It's no shock that tweens — children between the ages of eight and 12 — spend an average of one and a half hours online each day, but what they spend their time doing on desktop computer, laptops, smartphones and tablets might surprise some parents.
A study released today revealed Australian tweens are adopting technology faster than expected and in most cases faster than adults allowing them to talk to strangers and exposing them to cyberbullying.
The tweens, teens and technology survey run by intel company McAfee and launched today by Senator Stephen Conroy as part of National Cyber Security Awareness week found that one in five tweens talked to strangers online — just one of the findings the communications minister described as "troubling".
"This information is troubling for any parent or carer," Senator Conroy said.
"It shows that we must remain vigilant to online threats."
The report warned it was becoming increasingly difficult for parents to keep track of what their children are exposed to online with tweens have access to between three and four internet enabled devices on average, and 77 per cent use mobile devices like tablets and smartphones to access the internet.
Despite age restrictions implemented by social media outlets, 67 per cent tweens had established social media profiles, leaving them vulnerable to modern stranger danger.
Even though facebook requires its users to be over the age of 13, one in four tween currently use facebook, the study found, and one in five tweens had chatted to someone online that they didn't know.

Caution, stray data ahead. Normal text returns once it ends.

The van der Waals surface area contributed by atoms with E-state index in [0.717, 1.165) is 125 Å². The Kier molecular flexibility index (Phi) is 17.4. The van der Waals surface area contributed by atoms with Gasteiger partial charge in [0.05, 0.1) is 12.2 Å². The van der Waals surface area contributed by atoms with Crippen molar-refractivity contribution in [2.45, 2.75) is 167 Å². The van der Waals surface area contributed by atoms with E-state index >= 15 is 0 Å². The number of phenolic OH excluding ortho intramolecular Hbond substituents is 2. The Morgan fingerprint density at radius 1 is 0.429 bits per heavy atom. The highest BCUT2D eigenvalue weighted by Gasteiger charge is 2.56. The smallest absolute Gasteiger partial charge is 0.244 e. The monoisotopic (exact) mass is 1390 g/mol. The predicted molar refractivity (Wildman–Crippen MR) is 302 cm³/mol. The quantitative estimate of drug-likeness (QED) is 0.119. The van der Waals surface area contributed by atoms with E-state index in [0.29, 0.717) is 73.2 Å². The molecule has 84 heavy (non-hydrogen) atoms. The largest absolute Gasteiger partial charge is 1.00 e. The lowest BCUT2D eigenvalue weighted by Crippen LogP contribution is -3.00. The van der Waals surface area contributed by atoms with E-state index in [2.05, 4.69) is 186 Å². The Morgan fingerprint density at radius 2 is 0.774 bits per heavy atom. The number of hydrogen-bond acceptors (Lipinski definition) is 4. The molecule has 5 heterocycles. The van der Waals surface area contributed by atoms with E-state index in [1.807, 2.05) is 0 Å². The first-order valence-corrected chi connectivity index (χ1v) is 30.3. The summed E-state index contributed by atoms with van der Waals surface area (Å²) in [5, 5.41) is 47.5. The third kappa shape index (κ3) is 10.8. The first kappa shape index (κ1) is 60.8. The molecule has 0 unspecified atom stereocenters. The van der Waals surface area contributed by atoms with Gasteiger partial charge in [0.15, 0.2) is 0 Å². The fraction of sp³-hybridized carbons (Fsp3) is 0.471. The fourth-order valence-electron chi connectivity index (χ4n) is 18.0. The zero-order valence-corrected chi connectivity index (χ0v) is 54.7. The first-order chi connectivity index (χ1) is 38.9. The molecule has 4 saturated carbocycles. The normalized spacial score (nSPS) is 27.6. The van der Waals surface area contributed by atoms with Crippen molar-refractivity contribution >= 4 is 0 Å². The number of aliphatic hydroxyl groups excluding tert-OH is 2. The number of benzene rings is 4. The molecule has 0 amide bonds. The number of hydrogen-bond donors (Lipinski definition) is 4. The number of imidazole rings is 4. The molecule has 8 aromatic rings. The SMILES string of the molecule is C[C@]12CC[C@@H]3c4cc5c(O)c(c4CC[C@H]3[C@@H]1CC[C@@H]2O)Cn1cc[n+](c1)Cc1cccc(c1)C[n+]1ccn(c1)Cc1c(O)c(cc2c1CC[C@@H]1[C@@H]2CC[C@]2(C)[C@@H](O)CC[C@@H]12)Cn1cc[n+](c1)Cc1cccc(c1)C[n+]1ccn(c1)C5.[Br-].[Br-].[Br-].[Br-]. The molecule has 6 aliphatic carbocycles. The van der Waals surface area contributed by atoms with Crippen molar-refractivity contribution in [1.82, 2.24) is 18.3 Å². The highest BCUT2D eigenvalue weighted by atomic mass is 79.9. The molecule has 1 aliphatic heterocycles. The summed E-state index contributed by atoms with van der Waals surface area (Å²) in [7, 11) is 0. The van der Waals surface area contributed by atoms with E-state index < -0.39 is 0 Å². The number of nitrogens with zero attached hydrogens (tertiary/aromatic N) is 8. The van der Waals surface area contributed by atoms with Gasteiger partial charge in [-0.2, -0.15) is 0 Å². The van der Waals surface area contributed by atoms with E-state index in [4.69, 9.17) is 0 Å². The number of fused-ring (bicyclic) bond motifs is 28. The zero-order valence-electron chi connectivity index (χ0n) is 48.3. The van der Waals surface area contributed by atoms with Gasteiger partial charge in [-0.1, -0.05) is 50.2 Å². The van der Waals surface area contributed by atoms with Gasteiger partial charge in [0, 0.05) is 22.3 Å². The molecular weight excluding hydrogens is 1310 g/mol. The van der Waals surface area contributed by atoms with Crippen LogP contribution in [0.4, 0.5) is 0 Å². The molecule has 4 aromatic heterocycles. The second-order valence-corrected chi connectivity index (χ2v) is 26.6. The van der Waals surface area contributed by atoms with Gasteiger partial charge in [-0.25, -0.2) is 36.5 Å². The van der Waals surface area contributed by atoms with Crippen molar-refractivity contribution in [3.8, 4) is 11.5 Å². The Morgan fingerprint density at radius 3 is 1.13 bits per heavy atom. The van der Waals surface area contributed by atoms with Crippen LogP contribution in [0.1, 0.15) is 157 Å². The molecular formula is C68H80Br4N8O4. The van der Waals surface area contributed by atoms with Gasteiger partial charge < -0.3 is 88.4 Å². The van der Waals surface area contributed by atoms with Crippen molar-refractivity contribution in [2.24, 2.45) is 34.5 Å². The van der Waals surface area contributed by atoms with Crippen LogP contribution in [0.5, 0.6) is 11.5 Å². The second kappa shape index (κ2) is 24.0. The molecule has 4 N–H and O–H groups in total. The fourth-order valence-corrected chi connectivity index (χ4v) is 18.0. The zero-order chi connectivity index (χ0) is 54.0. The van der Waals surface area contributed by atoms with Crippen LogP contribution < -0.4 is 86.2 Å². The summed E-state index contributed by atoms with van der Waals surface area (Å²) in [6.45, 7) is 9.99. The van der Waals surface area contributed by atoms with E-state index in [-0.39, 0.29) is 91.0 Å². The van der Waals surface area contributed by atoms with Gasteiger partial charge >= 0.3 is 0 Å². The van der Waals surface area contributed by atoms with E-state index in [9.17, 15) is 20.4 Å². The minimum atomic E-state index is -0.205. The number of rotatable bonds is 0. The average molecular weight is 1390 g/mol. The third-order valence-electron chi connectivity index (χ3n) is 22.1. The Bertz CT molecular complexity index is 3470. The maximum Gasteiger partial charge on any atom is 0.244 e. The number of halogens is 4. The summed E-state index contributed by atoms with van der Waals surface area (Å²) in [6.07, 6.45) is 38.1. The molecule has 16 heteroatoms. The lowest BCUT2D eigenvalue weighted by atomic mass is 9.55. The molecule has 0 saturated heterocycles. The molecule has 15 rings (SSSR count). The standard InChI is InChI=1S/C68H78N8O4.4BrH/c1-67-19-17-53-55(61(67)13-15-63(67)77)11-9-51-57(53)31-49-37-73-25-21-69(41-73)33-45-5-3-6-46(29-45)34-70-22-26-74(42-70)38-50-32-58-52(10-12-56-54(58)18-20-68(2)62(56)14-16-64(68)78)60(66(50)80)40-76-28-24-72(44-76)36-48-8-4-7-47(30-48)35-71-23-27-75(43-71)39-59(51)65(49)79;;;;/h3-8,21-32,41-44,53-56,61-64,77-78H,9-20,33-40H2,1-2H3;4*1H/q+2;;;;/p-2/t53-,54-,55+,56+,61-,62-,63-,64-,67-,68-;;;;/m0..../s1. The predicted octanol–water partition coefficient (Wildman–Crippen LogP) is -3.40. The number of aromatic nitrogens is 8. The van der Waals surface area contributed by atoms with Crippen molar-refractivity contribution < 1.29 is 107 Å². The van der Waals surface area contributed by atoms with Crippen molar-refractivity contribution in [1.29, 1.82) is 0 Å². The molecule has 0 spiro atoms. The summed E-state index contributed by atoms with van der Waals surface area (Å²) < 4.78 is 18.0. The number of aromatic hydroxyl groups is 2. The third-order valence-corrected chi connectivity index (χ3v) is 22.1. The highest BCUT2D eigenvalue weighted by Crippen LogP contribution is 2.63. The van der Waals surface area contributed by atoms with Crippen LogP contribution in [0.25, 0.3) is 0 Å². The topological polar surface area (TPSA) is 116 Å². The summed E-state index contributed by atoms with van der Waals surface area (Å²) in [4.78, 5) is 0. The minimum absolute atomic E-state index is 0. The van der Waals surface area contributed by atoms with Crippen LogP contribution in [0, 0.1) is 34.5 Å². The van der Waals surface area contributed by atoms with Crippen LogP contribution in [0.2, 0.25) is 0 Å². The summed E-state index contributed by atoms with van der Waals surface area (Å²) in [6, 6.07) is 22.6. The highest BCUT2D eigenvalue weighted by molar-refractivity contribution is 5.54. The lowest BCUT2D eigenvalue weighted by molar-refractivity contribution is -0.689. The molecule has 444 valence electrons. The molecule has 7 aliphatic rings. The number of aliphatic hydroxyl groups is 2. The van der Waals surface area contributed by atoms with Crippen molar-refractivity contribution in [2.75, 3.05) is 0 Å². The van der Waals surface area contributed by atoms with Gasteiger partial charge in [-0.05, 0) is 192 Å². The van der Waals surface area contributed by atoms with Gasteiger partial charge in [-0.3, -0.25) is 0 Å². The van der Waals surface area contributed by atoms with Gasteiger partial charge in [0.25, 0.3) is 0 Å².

When it came to teenagers, six per cent of had met up with a total stranger they had met online.
The study found that kids as young as eight are increasingly susceptible to cyber bullying with 25 per cent of eight year olds surveyed saying they had witnessed nasty comments online directed at them or a friend, and by the time they hit their teens more than half of Aussie kids had been exposed to cyber bullying themselves.
Parenting expert Dr Justin Coulson, who also addressed media at the study's Sydney launch raised the issue of internet addiction.
"Our tweens and our teens are becoming absolutely compulsively obsessed with checking and checking and checking," he said.
"They start to question their self worth. They become narcissistically oriented and the world becomes 'all about me and how many likes I can get' — it's not healthy."
Although 92 per cent of tween facebook users were found to be 'friends' with their parents, Dr Coulson recognised parents' discomfort with not being able to monitor their children's online activities more closely, but recommended education and open discussion about online safety over all other strategies.
"We want to be watching and monitoring as much as we are able to," he said.
"There are a number of strategies but the most important one is we just have to have great relationships with our kids."